Cebull himself and 10 others requested the misconduct investigation after The Great Falls Tribune reported the judge forwarded an email in February 2012 that included a joke about bestiality and Obama’s mother. Cebull apologized to Obama after the contents of that email were published.
The investigation looked at four years of Cebull’s personal correspondence sent from his official email account.
Cebull told the 9th Circuit panel that his “public shaming has been a life-altering experience.” Nominated by former President George W. Bush, he received his commission in 2001 and served as chief judge of the District of Montana from 2008 until 2013.
Named as defendants in the case were the office of 9th Circuit Executive Cathy Catterson and the Committee on Judicial Conduct of the Judicial Conference of the United States.
Ninth Circuit spokesman David Madden said he could not comment on the pending petition.
The plaintiffs attempted in May to directly petition the 9th Circuit. That was rejected by the court’s clerk, who said the petition needed to be filed first at the district court level.
HELENA – Indian plaintiffs who sued in federal court to force the Montana secretary of state and three rural counties to open satellite voting offices on remote reservations have settled the lawsuit out of court.
Under the agreement, the three counties agree to open satellite voting locations on three reservations and pay plaintiffs’ attorney fees in the amount of $75,000. In a separate agreement, the state agrees to pay an additional $25,000 in attorney fees, according to Secretary of State Linda McCulloch.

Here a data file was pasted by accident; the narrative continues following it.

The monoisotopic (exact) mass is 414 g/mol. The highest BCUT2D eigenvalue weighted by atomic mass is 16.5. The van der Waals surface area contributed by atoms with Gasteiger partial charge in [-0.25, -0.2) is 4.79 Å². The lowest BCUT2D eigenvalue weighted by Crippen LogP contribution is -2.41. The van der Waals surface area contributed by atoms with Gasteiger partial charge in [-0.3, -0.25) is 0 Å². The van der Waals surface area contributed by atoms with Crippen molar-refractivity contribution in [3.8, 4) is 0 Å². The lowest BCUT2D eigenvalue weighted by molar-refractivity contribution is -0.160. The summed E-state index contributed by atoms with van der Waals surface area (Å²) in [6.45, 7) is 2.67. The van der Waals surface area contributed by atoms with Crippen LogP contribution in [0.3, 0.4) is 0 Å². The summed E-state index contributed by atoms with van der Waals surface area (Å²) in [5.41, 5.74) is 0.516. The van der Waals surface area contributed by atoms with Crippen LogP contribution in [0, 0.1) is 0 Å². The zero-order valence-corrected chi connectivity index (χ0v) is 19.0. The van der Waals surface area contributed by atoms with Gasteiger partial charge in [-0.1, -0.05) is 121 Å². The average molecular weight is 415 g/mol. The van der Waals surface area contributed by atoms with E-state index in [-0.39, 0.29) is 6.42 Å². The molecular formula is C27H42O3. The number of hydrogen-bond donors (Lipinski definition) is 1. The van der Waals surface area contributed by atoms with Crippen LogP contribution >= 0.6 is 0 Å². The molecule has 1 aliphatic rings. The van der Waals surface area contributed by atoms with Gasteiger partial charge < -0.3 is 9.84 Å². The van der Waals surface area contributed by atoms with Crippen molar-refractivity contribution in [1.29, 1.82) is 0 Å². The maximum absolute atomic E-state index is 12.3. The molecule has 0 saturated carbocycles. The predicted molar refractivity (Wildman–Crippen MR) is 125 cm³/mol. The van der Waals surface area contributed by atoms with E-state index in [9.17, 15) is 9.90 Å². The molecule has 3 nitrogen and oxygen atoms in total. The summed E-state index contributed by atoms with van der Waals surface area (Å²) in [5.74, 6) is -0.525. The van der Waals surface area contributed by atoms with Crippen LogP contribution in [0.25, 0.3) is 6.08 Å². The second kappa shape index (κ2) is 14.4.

“I pledged to help assist the tribes and the counties to make this all work,” McCulloch said.
Both sides hailed the agreement as a win.
Northern Cheyenne tribal member Mark Wandering Medicine, along with 11 other Indian plaintiffs, in February 2013 sued McCulloch and county elections officials in Blaine, Rosebud and Big Horn counties, alleging the defendants violated portions of the federal Voting Rights Act, which “prohibit voting practices or procedures that discriminate on the basis of race, color or membership in one of the language minority groups.”
The plaintiffs argued their rights to equal access to voting were violated when McCulloch and county elections officials refused to set up satellite voting offices on remote Indian reservations in advance of the November 2012 presidential election.
The U.S. Department of Justice’s Civil Rights Division, the ACLU of Montana and the national ACLU Voting Rights Project filed court documents supporting the plaintiffs’ claims that tribal members living on the Crow, Northern Cheyenne and Fort Belknap Reservations are at a voting disadvantage compared to white voters in Rosebud, Blaine and Big Horn counties.
The plaintiffs argued that the only late-registration and early voting options available to them between the close of regular voting registration and Election Day is at county courthouses in the white population centers. In some cases those courthouses are more than 100 miles round-trip from where most tribal members live, making it difficult for many impoverished Indians to register late and vote after the regular registration deadline.
The case was set to go to trial June 30.
In a settlement agreement reached Tuesday, the counties agreed to open satellite county election offices beginning Oct. 7. Those offices will be open on the reservations two days a week for tribal members to register late and cast absentee ballots in person.
During those days the voting offices will not be open at their normal locations in the county seats.
Alex Rate, attorney for the Wandering Medicine plaintiffs, said the settlement agreement is a bit step toward the goal of achieving voting equality on the reservations.